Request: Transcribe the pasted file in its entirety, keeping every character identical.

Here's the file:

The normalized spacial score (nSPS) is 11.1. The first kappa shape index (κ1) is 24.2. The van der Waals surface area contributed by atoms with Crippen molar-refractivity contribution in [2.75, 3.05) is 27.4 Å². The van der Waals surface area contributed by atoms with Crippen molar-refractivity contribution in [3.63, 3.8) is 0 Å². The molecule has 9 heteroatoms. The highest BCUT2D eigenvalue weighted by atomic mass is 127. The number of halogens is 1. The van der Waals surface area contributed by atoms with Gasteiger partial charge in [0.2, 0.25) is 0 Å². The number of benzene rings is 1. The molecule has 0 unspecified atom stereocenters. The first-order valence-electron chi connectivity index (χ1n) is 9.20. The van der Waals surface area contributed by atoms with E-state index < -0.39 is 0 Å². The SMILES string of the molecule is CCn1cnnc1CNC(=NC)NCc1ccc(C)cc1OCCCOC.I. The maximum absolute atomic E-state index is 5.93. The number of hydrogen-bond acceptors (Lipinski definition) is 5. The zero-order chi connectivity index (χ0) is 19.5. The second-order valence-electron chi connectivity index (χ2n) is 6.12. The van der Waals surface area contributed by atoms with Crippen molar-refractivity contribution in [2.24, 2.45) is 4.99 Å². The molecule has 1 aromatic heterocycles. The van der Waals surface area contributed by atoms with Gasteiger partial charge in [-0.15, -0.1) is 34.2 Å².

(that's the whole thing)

The normalized spacial score (nSPS) is 11.1. The first kappa shape index (κ1) is 24.2. The van der Waals surface area contributed by atoms with Crippen molar-refractivity contribution in [2.75, 3.05) is 27.4 Å². The van der Waals surface area contributed by atoms with Crippen molar-refractivity contribution in [3.63, 3.8) is 0 Å². The molecule has 9 heteroatoms. The highest BCUT2D eigenvalue weighted by atomic mass is 127. The number of halogens is 1. The van der Waals surface area contributed by atoms with Gasteiger partial charge in [0.2, 0.25) is 0 Å². The number of benzene rings is 1. The molecule has 0 unspecified atom stereocenters. The first-order valence-electron chi connectivity index (χ1n) is 9.20. The van der Waals surface area contributed by atoms with E-state index < -0.39 is 0 Å². The SMILES string of the molecule is CCn1cnnc1CNC(=NC)NCc1ccc(C)cc1OCCCOC.I. The maximum absolute atomic E-state index is 5.93. The number of hydrogen-bond acceptors (Lipinski definition) is 5. The zero-order chi connectivity index (χ0) is 19.5. The second-order valence-electron chi connectivity index (χ2n) is 6.12. The van der Waals surface area contributed by atoms with Crippen molar-refractivity contribution in [2.24, 2.45) is 4.99 Å². The molecule has 1 aromatic heterocycles. The van der Waals surface area contributed by atoms with Gasteiger partial charge in [-0.15, -0.1) is 34.2 Å².